Brazil’s institutional violence against LGBTQ

By Alinne Lopes Gomes

Image result for Marielle Franco quote
Photo Credit:UN Women

Marielle Franco
The Brazilian political activist – a black, gay single mother – was a fearless fighter in a country mired in racism and inequality. Her murder should reverberate around the world. [The Guardian]

Between January 2008 and April 2016, the NGO Transgender Europe accounted 2,115 transgender murders. Brazil is responsible for 845 of the cases, as the leader of the ranking, followed by Mexico with 247.

In 2016, the country led the global ranking on the death of transsexual people. According to the NGO Transgender Europe, between January of 2008 and April of 2016, 2115 transgender people were murdered globally, 845 of those cases having happened in Brazil; it was the absolute leader, being followed by Mexico with 247. 

In 2016, Brazil’s Public Ministry, through the Special Secretary of Human Rights within the Ministry of Women, Racial Equality and Human Rights, published a report on homophobic violence during the year of 2013. It was revealed by the report that during the year analyzed the hotline for human rights violations received 3,398 complaints regarding the LGBT community. 

The number represents a diminution considering 2012’s 6,136. Aside from the state of Piauí, that showed an increase in the amount of reported violations, the numbers show consistent apparent improvement. Specialists who compiled the report warn that the numbers don’t necessarily mean that the country suffered a decrease in homophobia cases. 

Black people represent the biggest part of the reported victims, rounding up to almost 40%, followed by white people with 27%. Without considering the ramifications of social and visibility reasons, men were represented by 73% of the victims, while women only represented 16%. The reason behind the number may be traced back to the fact women are less likely to report on violence suffered. 

Regarding murders linked to the LGBT population or with sexual orientation or gender identity motivation, it was found that 53.4% were gay, 29.5% were transvestites, 4.4% were lesbians, 0.8% were transsexual women and 0.4% transsexual men. There were, yet, 11.7% of cases were the victim was from a non-identified gender or orientation that distinguished from heteronormativity and gender roles. The weapons used in these murders strayed from the national numbers, it was reported that in 31.8% of the cases a knife was used, while only 29.9% used a fire weapon.

Anthropologist Luiz Mott, founder of the Gay Group of Bahia, compiled a research in 2015, along other researchers of the field, and their results showed an amount of 318 deaths of LGBT individuals during the year analyzed; the victims were identified as 52% gays, 37% transvestites, 16% lesbians and 10% bisexuals

The Northeast region of the country leads the cases of homophobic and transphobic related homicides. São Paulo represents leadership in absolute numbers, but proportionally the state of Amazonas had the relative leadership in 2015, as stated in Mott’s research.

This article is extracted from the Research paper titled 'LGBT Policies and Overall Safety in Brazil'  in Chapter 4 of the Safety Report by SAFIGI Outreach Foundation 'Safety First for Girls'.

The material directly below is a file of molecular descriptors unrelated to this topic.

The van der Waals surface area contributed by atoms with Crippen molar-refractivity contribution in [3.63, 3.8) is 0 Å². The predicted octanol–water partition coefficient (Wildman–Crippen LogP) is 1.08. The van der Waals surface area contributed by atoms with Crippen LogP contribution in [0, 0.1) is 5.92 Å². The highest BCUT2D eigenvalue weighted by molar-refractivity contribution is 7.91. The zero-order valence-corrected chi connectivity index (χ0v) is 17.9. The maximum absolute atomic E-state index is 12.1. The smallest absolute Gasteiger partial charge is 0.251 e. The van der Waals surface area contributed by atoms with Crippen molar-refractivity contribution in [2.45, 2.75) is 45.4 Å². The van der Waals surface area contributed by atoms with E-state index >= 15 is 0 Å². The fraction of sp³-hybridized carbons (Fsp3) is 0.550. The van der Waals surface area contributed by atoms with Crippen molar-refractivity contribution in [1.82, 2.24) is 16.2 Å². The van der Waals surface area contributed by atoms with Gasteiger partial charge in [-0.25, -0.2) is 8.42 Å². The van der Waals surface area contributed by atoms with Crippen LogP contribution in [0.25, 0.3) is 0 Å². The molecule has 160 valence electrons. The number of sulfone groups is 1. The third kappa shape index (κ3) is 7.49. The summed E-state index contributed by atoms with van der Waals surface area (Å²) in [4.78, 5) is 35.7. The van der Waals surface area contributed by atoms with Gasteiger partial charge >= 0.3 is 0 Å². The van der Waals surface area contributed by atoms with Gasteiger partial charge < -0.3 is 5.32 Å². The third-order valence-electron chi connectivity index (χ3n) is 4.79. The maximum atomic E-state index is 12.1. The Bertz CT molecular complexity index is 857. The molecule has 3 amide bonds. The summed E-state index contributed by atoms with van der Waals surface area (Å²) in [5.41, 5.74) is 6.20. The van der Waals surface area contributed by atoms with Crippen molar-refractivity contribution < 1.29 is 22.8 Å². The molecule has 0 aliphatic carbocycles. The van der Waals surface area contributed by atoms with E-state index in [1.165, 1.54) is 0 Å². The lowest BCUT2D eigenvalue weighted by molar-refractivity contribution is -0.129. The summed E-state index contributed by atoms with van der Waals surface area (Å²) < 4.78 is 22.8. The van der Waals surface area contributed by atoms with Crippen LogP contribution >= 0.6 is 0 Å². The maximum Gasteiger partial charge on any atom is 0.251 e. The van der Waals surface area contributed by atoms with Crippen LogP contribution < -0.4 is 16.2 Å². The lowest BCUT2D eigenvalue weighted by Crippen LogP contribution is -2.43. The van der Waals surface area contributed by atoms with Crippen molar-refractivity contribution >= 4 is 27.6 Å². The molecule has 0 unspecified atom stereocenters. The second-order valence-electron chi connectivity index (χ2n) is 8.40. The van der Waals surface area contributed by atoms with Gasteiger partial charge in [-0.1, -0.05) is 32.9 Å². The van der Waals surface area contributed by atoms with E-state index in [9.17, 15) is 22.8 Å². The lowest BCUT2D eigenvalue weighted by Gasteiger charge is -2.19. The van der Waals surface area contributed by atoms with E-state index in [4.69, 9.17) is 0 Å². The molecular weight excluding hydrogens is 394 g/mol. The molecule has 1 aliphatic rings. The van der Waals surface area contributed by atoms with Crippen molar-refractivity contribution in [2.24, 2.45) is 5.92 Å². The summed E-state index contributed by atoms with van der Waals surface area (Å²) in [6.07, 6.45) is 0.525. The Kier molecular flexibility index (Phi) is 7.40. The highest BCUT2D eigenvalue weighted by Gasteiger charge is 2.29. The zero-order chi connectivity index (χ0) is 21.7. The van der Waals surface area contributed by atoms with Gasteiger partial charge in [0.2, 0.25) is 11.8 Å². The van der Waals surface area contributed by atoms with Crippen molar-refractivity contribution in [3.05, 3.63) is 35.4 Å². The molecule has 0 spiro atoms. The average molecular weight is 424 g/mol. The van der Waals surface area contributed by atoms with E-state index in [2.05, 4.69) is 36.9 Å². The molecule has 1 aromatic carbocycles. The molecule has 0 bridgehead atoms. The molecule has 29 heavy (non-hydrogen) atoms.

The Safety Report by SAFIGI is a two-fold Open research on 'Core Issues Affecting Safety of Girls in the Developing World.' The first part of the Safety Report is a Research Paper. The second part is a detailed Data Analysis. 

The Safety Report Research paper is titled: 'Core Issues Affecting Safety of Girls in the Developing World.' The paper starts with an abstract before focusing on subjects in the key regions of Africa, Asia, and the Americas. A total of 7 Research papers make up the safety Report (sans the introduction and conclusion), including:

  1. The psychological effect of mass sexual harassment on girls in Egypt (P.24) by Heba Elasiouty.
  2. Safety concerns in relation to social media: Growing up female in an increasingly digital world (P.45) by Karin Temperley.
  3. Psychosocial challenges faced by parents raising children with physical disabilities in Oshana region (P.68) by Misumbi Shikaputo.
  4. Gender-based violence and subsequent safety challenges experienced by Rohingya women (P.119) by Shucheesmita Simonti.
  5. LGBT policies and overall safety in Brazil (P.141) by Alinne Lopes Gomes.
  6. Silent voices‘: Violence against the female body as consequence of machismo culture (P.177)  by Steffica Warwick.
  7. America‘s Public Policy on Sexuality: The Repression of Girls in Vulnerable Populations (P.208) by Dr. Christina Sisti.

SAFIGI Outreach Foundation Ltd, a volunteer-based and youth led NGO registered in Zambia, implemented the Safety Report in order to understand the multifaceted concept of safety and how it applies to the female gender in diverse settings. And therefore, further prove safety is intrinsic, and that vices in society stem from an intimate level of the human being before its manifestation. This way, when we create safety solutions, whether it be in a developing nation, conflict zone, refugee camp, or patriarchal society, the problem is resolved from a deeply rooted cause. Such that, we treat the disease itself and not mere symptoms.

This study is as a result of collaborative effort pursued in the spirit of volunteerism via UN Online Volunteers.


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